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Culture contra civilisation. The high points of culture and civilisation do not coincide: one should not be deceived about the abysmal antagonism of culture and civilisation. The great moments of culture were always, morally speaking, times of corruption; and conversely, the periods when the taming of the human animal ("civilisation") was desired and enforced were times of intolerance against the boldest and most spiritual natures. Civilisation has aims different from those of culture - perhaps they are even opposite!

One must have chaos in one, to give birth to a dancing star!

 

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Sorry about bumping the post after being inactive for weeks, I just haven't been online in a while and wanted to make one last reply:

@remember Despite the negative connotation with it ("It's not as good as you remember, it's just nostalgia"), I think nostalgia is something to be valued. You bring up an interesting point with the cowboys and guns example. I certainly wouldn't want cowboys of that nature running around nowadays, and perhaps it's best they be left in the past. What I'm referring to is more of the positive things we have lost to the past. There are so many ways in which past cultures were more conscious than American culture today, and I don't believe this amounts to nostalgia, it's just fact.

Media is the best way to preserve it, I agree. But that brings up the issue of lost and unplayable media. Data rot is something I worry about, how many old hard drives and CD databases of stuff we could lose... And I agree. We really are conditioned to think the future looks a certain way through scifi, but for all we know it could look nothing like that.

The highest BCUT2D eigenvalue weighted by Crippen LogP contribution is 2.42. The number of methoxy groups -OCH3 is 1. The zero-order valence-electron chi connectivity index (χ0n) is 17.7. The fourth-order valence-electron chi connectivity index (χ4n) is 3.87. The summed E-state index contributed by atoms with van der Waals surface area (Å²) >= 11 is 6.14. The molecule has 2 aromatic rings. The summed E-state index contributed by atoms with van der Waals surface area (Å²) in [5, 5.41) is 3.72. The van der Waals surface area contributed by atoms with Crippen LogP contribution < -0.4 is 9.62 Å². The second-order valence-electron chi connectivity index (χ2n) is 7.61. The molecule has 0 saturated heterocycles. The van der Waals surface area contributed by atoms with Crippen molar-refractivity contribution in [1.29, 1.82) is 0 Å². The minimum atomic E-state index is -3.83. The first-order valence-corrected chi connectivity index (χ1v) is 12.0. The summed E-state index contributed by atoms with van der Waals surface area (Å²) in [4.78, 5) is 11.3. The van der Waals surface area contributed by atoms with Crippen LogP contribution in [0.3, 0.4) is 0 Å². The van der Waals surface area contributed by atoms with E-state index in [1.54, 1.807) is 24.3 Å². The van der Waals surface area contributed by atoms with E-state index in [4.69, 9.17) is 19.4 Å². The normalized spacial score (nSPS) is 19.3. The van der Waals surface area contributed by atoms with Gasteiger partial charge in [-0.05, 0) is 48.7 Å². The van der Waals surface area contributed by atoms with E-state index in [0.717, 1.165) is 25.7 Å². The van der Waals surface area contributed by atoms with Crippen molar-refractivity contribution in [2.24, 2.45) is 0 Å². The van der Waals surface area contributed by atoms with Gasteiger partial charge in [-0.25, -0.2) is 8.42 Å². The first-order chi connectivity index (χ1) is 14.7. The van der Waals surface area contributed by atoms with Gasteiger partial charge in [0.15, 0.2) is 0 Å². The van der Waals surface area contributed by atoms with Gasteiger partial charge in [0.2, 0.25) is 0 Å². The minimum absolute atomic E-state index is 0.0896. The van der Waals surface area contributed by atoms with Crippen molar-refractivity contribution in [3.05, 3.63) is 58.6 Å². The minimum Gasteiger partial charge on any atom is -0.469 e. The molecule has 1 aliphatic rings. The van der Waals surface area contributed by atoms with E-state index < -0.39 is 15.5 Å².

@Oeaohoo I don't understand how the ideas I'm presenting are nationalistic. I'm not claiming any one culture is better than another, or even that members of one culture can't join another. Anyone can join an art movement or political movement, regardless of where you're from. I think the benefits of globalism outweigh the negatives by a long shot, but it must be pointed out there will be downsides, such as cultural homogenization. If all cultures become one, cultural diversity is inherently sacrificed. Because for something to be, it must not-be something else. Let's say hypothetically, all cultures became one, what would buildings look like? What would music sound like? What would food taste like? What would the government look like? Probably something unique and awesome right? We all want to see what that would be like...but then you realize that that one Global culture would just be....it? This is it now. You wouldn't have hundreds of unique perspectives anymore, it would just leave with one. And as good as that one would/could be, I would personally rather have 100s. 

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@EternalForest  so you see, nostalgia is about cherry picking and it depends on who might be the cherry picker of what content might be of value for the future. but one person can`t cherry pick them all - so can you see the dilemma of selectivity or non selectivity?

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On 10/9/2019 at 9:25 PM, Leo Gura said:

Without a unification NYC might want to nuke LA.

That is if NYC has a nuclear bomb or someone in NYC has control over it.